[Gluster-users] Not real confident in 3.3

Sean Fulton sean at gcnpublishing.com
Sun Jun 17 12:17:30 UTC 2012

It's a replicated volume, but only one client was writing one process to 
the cluster, so I don't understand how you could have a split brain. The 
other issue is that while making a tar of the static files on the 
replicated volume, I kept getting errors from tar that the file changed 
as we read it. This was content I had copied *to* the cluster, and only 
one client node was acting on it at a time, so there is no chance anyone 
or anything was updating the files. And this error was coming up every 6 
to 10 files.

All three nodes were part of a Linux-HA NFS cluster that worked 
flawlessly for weeks, so I feel pretty confident it's not the environment.

I understand the hang could be un-related, but the two things above 
cause me concern. Previously when I worked with 3.2.6 and 3.2.6 I had a 
lot of problems with split brains, "No end-point connected" errors, 
etc., so I gave up on Gluster. The stuff above, in a test environment, 
makes me wonder. What could cause this in a closed dev env?


On 06/17/2012 03:42 AM, Brian Candler wrote:
> On Sat, Jun 16, 2012 at 04:47:51PM -0400, Sean Fulton wrote:
>> 1) The split-brain message is strange because there are only two
>> server nodes and 1 client node which has mounted the volume via NFS
>> on a floating IP. This was done to guarantee that only one node gets
>> written to at any point in time, so there is zero chance that two
>> nodes were updated simultaneously.
> Are you using a distributed volume, or a replicated volume? Writes to a
> replicated volume go to both nodes.
>>     [586898.273283] INFO: task flush-0:45:633954 blocked for more than 120 seconds.
>>     [586898.273290] "echo 0 > /proc/sys/kernel/hung_task_timeout_secs" disables this message.
>>     [586898.273295] flush-0:45    D ffff8806037592d0     0 633954      20 0x00000000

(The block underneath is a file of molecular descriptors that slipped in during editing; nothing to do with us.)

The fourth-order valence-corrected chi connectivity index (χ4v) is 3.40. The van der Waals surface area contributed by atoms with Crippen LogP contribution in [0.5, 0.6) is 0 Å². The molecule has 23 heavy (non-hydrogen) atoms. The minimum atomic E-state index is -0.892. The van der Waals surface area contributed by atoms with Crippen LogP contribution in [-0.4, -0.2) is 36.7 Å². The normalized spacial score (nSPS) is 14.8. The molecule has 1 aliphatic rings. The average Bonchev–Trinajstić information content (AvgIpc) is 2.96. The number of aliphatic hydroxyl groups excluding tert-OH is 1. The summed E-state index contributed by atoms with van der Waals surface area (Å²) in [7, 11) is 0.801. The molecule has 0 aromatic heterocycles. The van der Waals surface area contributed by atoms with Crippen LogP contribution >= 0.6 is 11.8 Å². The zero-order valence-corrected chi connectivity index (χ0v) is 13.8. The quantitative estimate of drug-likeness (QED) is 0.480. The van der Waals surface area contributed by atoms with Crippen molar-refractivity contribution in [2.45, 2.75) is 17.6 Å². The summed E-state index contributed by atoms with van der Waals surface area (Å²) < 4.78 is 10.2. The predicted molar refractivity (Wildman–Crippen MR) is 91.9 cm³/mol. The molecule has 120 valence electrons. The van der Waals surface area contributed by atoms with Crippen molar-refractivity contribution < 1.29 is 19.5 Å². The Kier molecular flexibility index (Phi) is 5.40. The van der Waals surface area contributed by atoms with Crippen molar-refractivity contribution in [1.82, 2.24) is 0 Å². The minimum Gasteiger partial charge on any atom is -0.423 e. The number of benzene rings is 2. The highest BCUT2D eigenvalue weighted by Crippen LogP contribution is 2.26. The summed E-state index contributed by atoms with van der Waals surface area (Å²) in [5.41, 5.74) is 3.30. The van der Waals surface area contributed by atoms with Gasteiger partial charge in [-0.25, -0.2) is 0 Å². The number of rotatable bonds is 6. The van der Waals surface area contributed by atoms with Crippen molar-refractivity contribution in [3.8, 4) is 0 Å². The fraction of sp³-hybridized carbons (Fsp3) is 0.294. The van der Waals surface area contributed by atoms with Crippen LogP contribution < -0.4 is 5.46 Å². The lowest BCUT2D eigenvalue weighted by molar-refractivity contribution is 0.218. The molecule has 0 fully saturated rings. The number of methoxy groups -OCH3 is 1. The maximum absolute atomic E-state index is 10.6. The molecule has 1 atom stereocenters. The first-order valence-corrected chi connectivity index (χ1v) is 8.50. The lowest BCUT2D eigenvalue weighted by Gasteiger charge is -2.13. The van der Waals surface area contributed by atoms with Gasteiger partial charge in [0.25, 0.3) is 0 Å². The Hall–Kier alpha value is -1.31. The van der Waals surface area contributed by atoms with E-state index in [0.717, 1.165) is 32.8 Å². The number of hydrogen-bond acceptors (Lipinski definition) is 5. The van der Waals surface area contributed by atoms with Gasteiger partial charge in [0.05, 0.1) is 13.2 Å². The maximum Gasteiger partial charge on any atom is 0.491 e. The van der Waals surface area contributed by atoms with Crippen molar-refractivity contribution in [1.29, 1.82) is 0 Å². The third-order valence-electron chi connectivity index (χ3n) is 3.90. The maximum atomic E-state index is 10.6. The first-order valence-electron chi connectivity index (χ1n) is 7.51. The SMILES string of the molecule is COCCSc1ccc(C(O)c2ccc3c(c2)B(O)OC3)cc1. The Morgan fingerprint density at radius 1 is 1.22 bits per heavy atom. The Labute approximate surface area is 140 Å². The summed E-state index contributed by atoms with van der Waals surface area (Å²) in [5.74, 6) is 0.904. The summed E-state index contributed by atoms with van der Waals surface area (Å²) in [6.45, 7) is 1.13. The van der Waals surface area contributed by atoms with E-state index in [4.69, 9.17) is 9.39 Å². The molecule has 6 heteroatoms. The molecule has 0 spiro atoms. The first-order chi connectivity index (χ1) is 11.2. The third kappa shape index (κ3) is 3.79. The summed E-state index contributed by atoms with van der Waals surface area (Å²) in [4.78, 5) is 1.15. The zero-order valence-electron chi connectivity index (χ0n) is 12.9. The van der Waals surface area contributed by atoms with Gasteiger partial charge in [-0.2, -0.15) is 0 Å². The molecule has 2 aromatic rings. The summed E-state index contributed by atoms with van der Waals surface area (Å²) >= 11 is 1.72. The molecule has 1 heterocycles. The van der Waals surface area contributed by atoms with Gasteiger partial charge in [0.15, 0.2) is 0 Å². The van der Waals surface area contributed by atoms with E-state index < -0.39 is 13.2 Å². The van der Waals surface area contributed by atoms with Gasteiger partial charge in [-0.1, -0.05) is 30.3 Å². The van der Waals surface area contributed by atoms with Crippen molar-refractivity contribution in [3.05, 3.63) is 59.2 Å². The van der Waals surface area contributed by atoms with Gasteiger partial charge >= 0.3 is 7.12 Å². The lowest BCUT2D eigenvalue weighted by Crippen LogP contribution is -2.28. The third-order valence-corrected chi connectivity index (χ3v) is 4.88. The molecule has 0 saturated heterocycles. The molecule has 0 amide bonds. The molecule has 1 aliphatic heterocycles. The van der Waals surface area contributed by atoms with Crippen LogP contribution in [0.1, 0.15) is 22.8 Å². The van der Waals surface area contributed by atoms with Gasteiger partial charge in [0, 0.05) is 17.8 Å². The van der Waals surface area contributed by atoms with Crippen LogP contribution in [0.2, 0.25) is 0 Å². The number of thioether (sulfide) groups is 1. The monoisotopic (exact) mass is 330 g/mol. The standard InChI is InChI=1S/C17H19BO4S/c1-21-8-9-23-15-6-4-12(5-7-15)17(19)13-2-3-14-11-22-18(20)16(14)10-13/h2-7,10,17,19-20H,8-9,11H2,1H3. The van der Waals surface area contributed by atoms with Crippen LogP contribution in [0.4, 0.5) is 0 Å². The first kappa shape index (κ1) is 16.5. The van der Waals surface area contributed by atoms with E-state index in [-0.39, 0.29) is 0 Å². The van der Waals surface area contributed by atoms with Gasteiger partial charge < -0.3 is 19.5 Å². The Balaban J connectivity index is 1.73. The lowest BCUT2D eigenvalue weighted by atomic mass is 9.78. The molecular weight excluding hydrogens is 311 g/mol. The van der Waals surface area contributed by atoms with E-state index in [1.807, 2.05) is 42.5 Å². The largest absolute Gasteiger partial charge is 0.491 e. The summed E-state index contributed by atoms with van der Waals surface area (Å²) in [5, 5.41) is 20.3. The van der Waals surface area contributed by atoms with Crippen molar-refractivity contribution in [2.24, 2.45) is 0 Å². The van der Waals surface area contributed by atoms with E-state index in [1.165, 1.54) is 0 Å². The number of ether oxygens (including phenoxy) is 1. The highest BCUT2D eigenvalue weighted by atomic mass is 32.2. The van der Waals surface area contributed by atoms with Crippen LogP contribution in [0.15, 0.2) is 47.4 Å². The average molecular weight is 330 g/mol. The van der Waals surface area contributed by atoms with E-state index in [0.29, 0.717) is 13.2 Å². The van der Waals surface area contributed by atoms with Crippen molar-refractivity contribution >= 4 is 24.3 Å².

>>     [586898.273304]  ffff88000d1ebbe0 0000000000000046 ffff88000d1ebd6c 0000000000000000
>>     [586898.273312]  ffff88000d1ebce0 ffffffff81054444 ffff88000d1ebc80 ffff88000d1ebbf0
>>     [586898.273319]  ffff8806050ac5f8 ffff880603759888 ffff88000d1ebfd8 ffff88000d1ebfd8
>>     [586898.273326] Call Trace:
>>     [586898.273335]  [<ffffffff81054444>] ? find_busiest_group+0x244/0xb20
>>     [586898.273343]  [<ffffffff811ab050>] ? inode_wait+0x0/0x20
>>     [586898.273349]  [<ffffffff811ab05e>] inode_wait+0xe/0x20
> Are you using XFS by any chance?
> I started with XFS, because that was what the gluster docs recommend, but
> eventually gave up on it.  I can replicate those sort of kernel lockups on a
> 24-disk MD array within a short space of time - without gluster, just by
> throwing four bonnie++ processes at it.
> The same tests run with either ext4 or btrfs do not hang, at least not
> during two days of continuous testing.
> Of course, any kernel problem cannot be the fault of glusterfs, since
> glusterfs runs entirely in userland.
> Regards,
> Brian.

Sean Fulton
GCN Publishing, Inc.
Internet Design, Development and Consulting For Today's Media Companies
(203) 665-6211, x203

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